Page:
Glynn was a nice guy who was given $500,000 by his mother to buy a business, since his photography business went into the toilet. The money was burning a hole in Glynn’s pocket.
One evening Glynn met Joe at a local networking group. They started spending time together and became casual friends. Joe told Glynn he was an entrepreneur who owned different successful business in town. At least that is what he said.
One day, Joe told Glynn that he was opening a taco restaurant with two experienced restaurant partners. The business needed a taco machine with cost $10,000 and Joe was tight on cash. He asked Glynn to make a loan, secured by the taco machine. He would pay 10% interest-only payments for one year.
Time to hire someone to do Due Diligence
Two months later, the restaurant had still not open, and Glynn was not receiving payments. That was understandable, except that every time Glynn called Joe to ask about the payments, he never got an answer and he was brushed aside. Joe said “don’t worry, everything was all right” followed by rushing off the phone to catch a plane, run to a meeting, or solve a problem. No real explanation about what the real problem was or when Glynn could expect a payment.
Thankfully, Glynn got into touch with me, and hired me to help with evaluating one of the pizza businesses that he was looking at. While we were evaluating that business, he also told me about the advice Joe had given him regarding buying a pizza parlor. I found that the advice Joe was giving Glynn regarding this business was the exact opposite of my advice. Glynn agreed my advice made more sense.
This made me very curious. Then Glynn told me about his frustration with Joe. After hearing about how Joe always brushed him off, it became clear to me that something was wrong with this relationship.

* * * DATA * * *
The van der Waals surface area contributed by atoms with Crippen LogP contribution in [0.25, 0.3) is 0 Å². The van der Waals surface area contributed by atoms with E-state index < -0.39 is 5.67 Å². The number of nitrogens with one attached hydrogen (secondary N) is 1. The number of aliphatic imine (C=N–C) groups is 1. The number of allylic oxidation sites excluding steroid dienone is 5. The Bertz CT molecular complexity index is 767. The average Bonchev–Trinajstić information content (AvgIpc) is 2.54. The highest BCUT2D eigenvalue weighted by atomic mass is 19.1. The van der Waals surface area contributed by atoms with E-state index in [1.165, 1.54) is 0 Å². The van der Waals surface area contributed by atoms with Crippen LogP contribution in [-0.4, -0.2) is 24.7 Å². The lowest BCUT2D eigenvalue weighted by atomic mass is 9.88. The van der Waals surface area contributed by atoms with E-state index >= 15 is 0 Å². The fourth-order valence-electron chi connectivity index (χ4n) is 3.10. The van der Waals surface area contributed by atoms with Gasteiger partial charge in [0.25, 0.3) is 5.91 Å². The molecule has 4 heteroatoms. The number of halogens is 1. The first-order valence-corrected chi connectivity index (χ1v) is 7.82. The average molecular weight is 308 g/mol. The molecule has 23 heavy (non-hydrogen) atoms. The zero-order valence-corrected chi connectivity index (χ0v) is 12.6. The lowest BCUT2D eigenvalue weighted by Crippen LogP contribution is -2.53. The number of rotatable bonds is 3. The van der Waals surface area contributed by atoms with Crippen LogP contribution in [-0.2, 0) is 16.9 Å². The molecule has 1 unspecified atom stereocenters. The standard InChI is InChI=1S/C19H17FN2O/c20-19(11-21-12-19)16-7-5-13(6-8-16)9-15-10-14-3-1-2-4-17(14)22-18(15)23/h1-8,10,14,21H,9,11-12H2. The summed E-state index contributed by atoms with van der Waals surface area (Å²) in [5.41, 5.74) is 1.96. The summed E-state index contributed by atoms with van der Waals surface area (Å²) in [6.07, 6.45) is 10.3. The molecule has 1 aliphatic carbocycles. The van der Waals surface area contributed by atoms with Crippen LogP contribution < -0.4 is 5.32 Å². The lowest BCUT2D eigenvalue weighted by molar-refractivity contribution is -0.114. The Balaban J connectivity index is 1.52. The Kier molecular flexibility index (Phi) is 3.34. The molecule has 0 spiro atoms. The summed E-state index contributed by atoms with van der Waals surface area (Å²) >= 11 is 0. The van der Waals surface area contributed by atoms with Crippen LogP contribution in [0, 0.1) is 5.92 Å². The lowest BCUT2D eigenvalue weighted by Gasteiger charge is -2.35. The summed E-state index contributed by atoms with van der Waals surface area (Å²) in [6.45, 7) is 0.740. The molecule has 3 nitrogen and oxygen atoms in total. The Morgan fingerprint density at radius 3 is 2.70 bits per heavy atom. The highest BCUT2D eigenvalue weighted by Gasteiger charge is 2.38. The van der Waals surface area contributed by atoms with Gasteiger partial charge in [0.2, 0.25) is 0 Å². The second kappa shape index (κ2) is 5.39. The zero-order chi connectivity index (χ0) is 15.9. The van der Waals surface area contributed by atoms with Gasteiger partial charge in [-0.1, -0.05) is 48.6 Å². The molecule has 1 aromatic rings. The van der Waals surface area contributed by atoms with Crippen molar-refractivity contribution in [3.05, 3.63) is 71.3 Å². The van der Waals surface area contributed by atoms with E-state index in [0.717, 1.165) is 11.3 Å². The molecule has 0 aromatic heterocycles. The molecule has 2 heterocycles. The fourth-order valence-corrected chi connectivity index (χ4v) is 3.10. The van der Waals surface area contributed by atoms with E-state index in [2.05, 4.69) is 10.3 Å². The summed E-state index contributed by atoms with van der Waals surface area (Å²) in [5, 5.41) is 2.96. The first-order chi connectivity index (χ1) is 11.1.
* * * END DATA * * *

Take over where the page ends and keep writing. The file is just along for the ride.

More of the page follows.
I have been through this hundreds of time. The response I gave Glynn was “When someone tells you not to worry instead of giving you information that will satisfy your concern.—Worry.” I told Glynn to get the answers to his concern by talking to anyone and everyone he had to, even if Joe told him not to; Actually, especially if Joe had told him not to talk to that person.
So, Glynn contact the two partners in the Mexican Restaurant. He also read his loan documents and found that they were incomplete, even though the transaction was handled through an escrow.
I became more evident that the deal was not as safe as it first appeared. Joe kept getting more and more angry with Glynn for researching what was happening with the business, until he told Glynn, “This is not how friends act.”
Joe had that right.
Finally a payment arrived with a note reminding Glynn that this note was written for a year and only the payment was due, and not to ask for the principal until then.
Glynn thought of Joe as a close personal friend even though they had not known each other very long. Joe was being a salesman who was out to make a sale, not a friend who would have no ulterior motive. Friends are people you have known for 10 + years and never asked you to lend them money.
What is the rule? “Neither a borrower or a lender be.” It’s a timeless adage for a reason. It’s true. Loans kill friendships. If you really feel a powerful urge to hand over money, give the money as a gift and never expect it back. You will live a happier life for it.
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